Swetka pursued competitive tennis for over 60 years, and continued playing up until his cancer diagnosis in May, his family said. He won local, national and international tournaments — more than 70 USTA National Championships, his family said — and was a representative of the United States for International Senior Tennis for over 20 years.
Beginning in 1994, Swetka competed in the International Tennis Federation's senior circuit, and he won the grand slam — winning the hard, grass, clay and indoors national titles in singles — in 2007 and 2008, according to the federation. He was inducted into the Northern California Tennis Hall of Fame in 1995 and the San Jose Sports Hall of Fame in 1999. "He will always be remembered for his topspin and lefty action, which were a real rarity when playing in the over-90 division," said the federation's website.
During his tennis career, he enjoyed victories over tennis greats like Bobby Riggs, Wimbeldon champion Gardener Molloy, and Swedish Davis Cup player Torsten Johanson, said his daughter Nancy Garcia.
"He put Mountain View on the world tennis map," said Jere Schaefer, a friend of the Swetka family and longtime member of the Mountain View Tennis Club. She called Swetka a role model and true champion who served as an ambassador for tennis. "He will be dearly missed by all tennis players around the world," she said.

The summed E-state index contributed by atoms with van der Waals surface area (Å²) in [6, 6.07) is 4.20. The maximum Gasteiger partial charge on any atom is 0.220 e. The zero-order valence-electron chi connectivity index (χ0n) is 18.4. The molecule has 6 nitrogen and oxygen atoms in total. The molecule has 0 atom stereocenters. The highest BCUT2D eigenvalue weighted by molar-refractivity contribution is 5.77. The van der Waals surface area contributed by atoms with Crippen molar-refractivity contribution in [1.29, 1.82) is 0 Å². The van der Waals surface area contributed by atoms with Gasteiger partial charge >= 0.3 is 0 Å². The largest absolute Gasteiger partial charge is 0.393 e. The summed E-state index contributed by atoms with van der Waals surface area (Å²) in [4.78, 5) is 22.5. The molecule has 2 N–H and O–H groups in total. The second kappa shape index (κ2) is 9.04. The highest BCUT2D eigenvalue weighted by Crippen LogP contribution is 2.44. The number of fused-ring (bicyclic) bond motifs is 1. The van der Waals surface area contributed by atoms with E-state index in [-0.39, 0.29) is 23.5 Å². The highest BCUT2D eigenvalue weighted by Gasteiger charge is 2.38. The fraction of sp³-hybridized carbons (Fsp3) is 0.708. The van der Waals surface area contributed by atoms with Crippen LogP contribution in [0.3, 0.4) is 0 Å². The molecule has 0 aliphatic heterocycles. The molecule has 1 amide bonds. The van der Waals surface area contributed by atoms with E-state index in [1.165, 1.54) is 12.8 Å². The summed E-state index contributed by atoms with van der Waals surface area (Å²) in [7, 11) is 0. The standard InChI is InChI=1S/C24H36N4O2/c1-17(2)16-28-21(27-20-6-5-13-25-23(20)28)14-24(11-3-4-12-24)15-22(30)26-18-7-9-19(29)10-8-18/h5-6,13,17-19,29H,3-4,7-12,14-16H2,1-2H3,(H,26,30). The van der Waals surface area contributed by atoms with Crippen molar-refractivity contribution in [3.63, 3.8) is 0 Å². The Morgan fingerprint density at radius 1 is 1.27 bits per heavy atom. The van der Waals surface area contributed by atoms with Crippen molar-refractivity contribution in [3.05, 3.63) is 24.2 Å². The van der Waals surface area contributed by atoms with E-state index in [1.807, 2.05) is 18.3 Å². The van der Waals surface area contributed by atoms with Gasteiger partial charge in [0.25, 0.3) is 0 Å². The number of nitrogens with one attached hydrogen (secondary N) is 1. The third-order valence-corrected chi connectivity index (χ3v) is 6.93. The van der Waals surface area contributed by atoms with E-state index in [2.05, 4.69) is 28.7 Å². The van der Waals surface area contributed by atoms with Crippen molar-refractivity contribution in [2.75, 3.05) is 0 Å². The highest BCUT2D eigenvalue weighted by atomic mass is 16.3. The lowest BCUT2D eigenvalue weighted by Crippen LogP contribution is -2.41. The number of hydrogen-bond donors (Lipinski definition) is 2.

Born in Clairton, Penn. in 1917, he settled in California after joining the United States Navy in 1941 and serving for six years. Swetka earned a degree in education from San Francisco State University, where he discovered a love of tennis at the age of 30. He taught fifth grade in San Francisco for 20 years. With his wife Sally, a fellow teacher whom he married in 1956, Swetka spent weekends and summers playing tennis and running tournaments in Golden Gate Park, his family said.
In search of warmer weather and a larger garden, Swetka moved the family to Mountain View in 1966 and the couple opened Swetka's Tennis Shop in 1969.
"Swetka's Tennis Shop thrives even with all the online tennis stores and big chain sporting good stores because Alex always made his customers feel like family. Alex will be missed," said Michael Cooke, the United States Tennis Association Northern California board president.
"The USTA Northern California section is extremely proud to have counted Alex as one of their own and will miss him greatly," said a statement on the USTA website. "He was an outstanding example of tennis being the sport for a lifetime. He will always be a role model to seniors on the benefits of staying fit and active."
He is survived by his wife of 56 years, Sally (McVaugh) Swetka; his four children, Mary Swetka-Yu of Long Beach, John Swetka of Sunnyvale, Nancy Garcia of Santa Barbara and Wendy Swetka of Redding; his three grandchildren; and one great-grandson.
A celebration of Alex Swetka's life is scheduled for Saturday, September 15, at Cuesta Park. The family prefers memorial donations be made to a charity of the donor's choice.